In order to file for tax-exempt status with the IRS, your non-profit incorporation documents must reflect the details required by the IRS. These details include, but may not be limited to a specific business purpose which indicates that the company is exclusively organized for charitable purposes and an indication as to how the assets of the company will be distributed upon its dissolution.
What happens when I order an S-Corporation formation from CorpCo?
You will receive confirmation of your order by email. At the same time, CorpCo will receive and review your request for accuracy and will begin preparing the necessary paperwork. CorpCo will draft your formation document and act as the organizer. The filing is then submitted to the state for processing. If your order includes Express Processing, it will take priority over other routine requests which means a faster processing time. While turnaround times vary greatly from state to state, routine processing is generally about 7-10 days. With CorpCo’s Express Processing, orders can be completed in as little as 24-48 hours in many states. Once your company has been approved by the state, CorpCo will send confirmation of filing which usually includes a file-stamped copy of the filing and an instrument of organization. If your company formation package includes a corporate kit, CorpCo will ship the kit under separate cover within 3-5 days of company formation. The incorporation process is the same as the process to form a C-Corporation. In other words, the filings with the state do not look different for a C- Corporation or an S-Corporation. The difference in the two corporation types takes place with the federal (IRS) or state revenue division filings.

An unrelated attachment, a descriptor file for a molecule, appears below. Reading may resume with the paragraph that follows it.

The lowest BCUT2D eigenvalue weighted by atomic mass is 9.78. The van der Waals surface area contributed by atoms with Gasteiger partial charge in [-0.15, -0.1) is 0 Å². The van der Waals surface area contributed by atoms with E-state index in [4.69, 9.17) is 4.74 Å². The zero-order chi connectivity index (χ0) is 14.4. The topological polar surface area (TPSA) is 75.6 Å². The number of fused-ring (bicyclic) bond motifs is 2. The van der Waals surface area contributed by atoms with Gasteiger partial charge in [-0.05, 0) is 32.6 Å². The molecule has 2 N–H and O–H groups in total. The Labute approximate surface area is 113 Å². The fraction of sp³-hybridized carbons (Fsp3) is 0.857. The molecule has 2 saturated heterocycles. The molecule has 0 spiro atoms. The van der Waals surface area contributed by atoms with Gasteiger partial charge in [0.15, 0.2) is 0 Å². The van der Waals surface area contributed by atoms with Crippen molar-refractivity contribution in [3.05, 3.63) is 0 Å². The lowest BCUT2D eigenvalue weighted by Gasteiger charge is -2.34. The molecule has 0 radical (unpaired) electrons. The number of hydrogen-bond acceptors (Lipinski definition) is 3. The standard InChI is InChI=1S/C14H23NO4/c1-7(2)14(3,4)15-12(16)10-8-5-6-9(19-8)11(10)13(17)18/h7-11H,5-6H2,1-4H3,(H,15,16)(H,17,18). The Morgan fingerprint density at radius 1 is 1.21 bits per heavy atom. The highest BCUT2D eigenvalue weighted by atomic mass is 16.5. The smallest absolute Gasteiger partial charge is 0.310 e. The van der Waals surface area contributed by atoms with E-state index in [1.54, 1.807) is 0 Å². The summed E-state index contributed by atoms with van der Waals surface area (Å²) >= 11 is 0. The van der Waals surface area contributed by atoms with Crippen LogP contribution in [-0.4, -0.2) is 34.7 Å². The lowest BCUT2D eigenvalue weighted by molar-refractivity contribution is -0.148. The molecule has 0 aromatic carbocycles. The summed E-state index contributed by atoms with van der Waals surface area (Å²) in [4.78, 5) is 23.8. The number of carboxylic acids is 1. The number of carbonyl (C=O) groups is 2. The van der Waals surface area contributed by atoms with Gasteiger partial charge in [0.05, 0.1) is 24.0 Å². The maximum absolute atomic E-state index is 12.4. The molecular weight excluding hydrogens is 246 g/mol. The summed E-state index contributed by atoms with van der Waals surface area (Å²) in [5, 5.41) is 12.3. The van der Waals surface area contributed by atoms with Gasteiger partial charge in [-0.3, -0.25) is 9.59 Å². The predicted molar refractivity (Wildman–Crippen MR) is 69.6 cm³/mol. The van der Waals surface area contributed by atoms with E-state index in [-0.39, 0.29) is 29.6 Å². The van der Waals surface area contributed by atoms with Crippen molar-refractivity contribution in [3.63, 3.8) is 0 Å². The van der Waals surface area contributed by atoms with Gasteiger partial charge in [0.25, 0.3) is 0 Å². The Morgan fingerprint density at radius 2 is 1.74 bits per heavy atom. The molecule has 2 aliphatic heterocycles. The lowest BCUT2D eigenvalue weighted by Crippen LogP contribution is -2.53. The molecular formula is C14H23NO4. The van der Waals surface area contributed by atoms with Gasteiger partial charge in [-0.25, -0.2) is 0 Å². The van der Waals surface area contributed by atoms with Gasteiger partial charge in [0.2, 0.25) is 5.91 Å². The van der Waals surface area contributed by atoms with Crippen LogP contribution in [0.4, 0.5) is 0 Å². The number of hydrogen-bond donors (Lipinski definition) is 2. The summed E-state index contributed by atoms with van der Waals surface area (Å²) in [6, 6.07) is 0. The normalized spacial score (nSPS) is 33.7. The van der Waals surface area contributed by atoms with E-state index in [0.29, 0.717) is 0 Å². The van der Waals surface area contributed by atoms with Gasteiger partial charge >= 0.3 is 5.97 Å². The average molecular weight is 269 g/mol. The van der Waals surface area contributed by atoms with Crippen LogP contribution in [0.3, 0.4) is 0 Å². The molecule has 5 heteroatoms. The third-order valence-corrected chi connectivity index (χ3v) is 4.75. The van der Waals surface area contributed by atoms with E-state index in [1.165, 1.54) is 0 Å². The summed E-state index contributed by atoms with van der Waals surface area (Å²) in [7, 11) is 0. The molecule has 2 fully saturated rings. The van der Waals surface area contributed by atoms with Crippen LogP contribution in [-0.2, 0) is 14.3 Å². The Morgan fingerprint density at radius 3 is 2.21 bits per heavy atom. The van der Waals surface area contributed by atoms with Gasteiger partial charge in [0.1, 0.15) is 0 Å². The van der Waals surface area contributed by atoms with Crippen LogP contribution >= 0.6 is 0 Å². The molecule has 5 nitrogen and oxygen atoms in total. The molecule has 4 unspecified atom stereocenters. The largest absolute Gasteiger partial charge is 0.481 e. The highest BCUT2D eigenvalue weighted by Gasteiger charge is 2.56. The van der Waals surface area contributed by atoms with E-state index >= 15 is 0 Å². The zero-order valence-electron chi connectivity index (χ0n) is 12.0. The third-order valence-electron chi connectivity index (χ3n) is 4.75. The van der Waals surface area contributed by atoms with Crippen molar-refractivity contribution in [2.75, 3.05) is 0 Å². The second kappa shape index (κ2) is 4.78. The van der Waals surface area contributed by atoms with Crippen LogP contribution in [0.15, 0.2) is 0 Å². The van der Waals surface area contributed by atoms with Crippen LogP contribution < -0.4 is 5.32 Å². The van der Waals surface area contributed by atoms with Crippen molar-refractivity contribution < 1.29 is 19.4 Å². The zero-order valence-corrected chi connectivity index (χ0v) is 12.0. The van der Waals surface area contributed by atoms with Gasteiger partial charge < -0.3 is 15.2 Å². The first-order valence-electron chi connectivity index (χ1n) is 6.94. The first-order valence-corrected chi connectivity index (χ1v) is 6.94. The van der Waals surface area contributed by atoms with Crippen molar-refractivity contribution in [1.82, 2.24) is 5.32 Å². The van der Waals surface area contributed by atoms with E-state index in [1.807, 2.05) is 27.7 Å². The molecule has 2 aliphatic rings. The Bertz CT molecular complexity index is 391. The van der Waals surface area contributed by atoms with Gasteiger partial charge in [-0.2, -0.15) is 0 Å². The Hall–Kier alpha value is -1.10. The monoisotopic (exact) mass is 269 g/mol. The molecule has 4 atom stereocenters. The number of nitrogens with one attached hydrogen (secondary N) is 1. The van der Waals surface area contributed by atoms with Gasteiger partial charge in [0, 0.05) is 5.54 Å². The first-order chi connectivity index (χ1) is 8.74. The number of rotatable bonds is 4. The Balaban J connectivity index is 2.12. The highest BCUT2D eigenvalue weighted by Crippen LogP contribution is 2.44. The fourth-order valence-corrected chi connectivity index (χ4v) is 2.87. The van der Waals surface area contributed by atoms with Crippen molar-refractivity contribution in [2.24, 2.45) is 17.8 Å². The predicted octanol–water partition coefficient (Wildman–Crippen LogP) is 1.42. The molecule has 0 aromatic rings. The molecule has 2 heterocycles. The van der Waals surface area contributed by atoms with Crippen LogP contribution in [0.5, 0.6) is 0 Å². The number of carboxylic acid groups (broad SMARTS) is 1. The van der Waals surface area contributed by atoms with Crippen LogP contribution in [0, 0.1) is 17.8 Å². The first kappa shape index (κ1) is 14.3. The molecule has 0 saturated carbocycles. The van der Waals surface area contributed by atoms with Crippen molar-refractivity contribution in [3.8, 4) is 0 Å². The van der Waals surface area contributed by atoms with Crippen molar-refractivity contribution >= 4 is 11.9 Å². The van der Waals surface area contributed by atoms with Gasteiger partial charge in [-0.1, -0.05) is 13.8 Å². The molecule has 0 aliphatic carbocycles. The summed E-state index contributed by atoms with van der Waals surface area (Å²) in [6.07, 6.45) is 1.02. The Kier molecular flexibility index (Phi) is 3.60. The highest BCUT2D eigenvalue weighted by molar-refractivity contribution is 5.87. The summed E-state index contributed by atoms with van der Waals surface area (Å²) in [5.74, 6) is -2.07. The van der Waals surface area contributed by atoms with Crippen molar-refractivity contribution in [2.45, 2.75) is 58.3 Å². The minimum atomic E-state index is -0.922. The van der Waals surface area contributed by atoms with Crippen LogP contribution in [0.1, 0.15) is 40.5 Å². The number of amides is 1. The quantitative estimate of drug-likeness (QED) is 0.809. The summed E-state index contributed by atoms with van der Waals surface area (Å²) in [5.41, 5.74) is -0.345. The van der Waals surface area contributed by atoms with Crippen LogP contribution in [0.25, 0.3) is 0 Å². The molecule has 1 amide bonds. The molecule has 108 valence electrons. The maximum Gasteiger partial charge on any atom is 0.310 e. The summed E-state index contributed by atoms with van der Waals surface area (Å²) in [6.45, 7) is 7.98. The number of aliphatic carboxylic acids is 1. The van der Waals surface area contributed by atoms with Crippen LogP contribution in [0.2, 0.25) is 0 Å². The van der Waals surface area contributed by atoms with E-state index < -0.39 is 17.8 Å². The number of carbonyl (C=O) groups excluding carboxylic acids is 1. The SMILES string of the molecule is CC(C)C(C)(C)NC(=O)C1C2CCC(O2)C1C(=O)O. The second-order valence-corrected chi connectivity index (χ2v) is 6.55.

What is Form 2553 and how do I file it?
The 2553 is the IRS tax status election form which is required if a corporation wishes to be treated as an S-Corporation for tax purposes. This form must be filed within 75 days of the date of formation (or start of business), within 75 days of a new tax year, or any time during the year before the year the election should be effective.
What is required to keep my company active?
Each state has varying requirements for keeping the company active/in good standing. Most will require some sort of annual filing which may require company details and usually involve a filing fee. In some states, failure to file an annual tax return may also result in the company becoming inactive (not in good standing).
What is required to form an S-Corp?
In order to form an S-Corporation, Articles of Incorporation (sometimes referred to as a Certificate of Incorporation) must be filed with the state where the S- Corporation is to be formed. The Articles of Incorporation will require basic information about the company such as the proposed name, registered agent name and address, principal office address, and business purpose. CorpCo takes care of the preparation and filing of this document and can provide registered agent services in all 50 US States as well as the District of Columbia. At the level of taxation, S-Status is not automatically assumed. It will be necessary to elect to be treated this way with the federal government by filing a form 2553 with the IRS. In addition to this special requirement with the IRS, the company may also be required to elect to be treated as an S-Corporation on the state level by filing a special form with that state’s revenue department.